Recent FBI statistics show Akron’s crime rate decreasing. Especially encouraging was an 11 percent decline in homicides from 2011 to 2012. Still, as described recently by Phil Trexler, a Beacon Journal staff writer, that is little consolation to those who live in the “hot spots” where violent crime is concentrated. In neighborhoods such as the Copley Road area, the shooting continues. Meanwhile, calls for action come from families, neighborhood activists and council members.
In May, Don Plusquellic and James Nice announced a crackdown on inner-city crime, the effort aimed at Copley Road and other high-crime areas. The mayor and police chief stressed a coordinated approach using a task force of from 35 to 40 officers drawn from the Akron police, the Summit County sheriff’s office, the FBI and other federal law enforcement agencies.
Nice sees the strategy as ongoing, the focused approach reflecting his experience as an FBI agent fighting gang violence in Los Angeles and other cities. Such a strategy has been used effectively against other crime, notably in New York City.
The chief wants to reduce the number of homicides by 10 percent to 15 percent by concentrating on the small groups of extremely violent people responsible for nearly all the shooting incidents. In the past two months, at least three homicides have been prevented. Another measure of success is the number of illegal firearms taken off the streets. Since 2011, nearly 1,300 have been seized, with more than 70 confiscated in January.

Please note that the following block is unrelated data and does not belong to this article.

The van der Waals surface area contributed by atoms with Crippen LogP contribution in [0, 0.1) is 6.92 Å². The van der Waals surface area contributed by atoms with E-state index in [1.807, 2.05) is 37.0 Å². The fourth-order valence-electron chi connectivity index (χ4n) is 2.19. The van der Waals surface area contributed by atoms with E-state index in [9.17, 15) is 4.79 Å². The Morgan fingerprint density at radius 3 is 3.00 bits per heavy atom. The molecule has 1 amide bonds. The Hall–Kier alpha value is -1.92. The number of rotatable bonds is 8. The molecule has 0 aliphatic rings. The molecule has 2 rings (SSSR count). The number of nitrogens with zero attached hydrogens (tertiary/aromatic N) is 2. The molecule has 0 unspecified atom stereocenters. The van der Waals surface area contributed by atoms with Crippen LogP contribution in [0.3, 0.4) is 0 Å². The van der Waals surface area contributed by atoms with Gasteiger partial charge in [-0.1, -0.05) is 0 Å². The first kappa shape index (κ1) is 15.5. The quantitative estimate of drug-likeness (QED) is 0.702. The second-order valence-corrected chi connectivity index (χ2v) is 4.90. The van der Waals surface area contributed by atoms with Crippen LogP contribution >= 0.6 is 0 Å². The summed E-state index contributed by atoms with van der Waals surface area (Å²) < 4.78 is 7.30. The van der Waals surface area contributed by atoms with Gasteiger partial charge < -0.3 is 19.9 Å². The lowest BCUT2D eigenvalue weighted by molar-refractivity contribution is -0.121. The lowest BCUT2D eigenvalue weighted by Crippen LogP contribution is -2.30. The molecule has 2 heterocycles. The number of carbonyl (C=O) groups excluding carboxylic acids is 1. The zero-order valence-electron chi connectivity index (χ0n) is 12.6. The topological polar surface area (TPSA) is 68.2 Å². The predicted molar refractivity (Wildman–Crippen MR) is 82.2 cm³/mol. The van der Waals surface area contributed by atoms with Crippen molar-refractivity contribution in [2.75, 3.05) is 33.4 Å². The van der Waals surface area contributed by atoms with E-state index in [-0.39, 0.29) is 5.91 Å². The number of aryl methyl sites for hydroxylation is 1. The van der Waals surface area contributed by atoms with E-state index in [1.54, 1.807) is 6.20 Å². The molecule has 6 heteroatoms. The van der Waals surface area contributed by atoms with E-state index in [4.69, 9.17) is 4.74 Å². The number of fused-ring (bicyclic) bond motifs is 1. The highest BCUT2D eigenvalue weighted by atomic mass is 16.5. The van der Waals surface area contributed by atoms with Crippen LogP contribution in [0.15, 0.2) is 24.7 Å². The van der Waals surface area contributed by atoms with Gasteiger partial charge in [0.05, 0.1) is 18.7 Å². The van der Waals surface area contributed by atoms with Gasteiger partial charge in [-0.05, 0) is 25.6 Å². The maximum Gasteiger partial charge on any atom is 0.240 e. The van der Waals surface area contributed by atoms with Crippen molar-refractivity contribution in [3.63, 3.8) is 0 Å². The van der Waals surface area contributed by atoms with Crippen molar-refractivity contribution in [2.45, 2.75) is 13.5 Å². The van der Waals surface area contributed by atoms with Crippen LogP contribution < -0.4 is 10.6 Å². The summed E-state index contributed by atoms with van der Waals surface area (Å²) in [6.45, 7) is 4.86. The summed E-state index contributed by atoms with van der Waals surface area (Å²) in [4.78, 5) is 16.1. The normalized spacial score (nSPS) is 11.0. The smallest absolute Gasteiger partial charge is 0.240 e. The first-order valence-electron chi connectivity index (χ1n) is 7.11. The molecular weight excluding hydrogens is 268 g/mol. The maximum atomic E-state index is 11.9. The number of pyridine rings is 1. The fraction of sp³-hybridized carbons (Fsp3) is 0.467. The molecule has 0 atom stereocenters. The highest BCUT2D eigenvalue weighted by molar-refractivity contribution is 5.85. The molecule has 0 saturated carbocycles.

Community policing concepts also are important, officers developing relationships that lead to better information, building trust, the result a more nimble use of available forces to prevent crime. All of it requires the crucial element of trust, neighborhoods in the city’s long-term plan; police officers in citizens providing the information needed to make arrests.
Nice correctly views the effort as requiring persistence. The key is to remain focused on the target, the department building cooperation among law enforcement agencies and neighborhoods, making adjustments along the way, ultimately cooling down the city’s hot spots.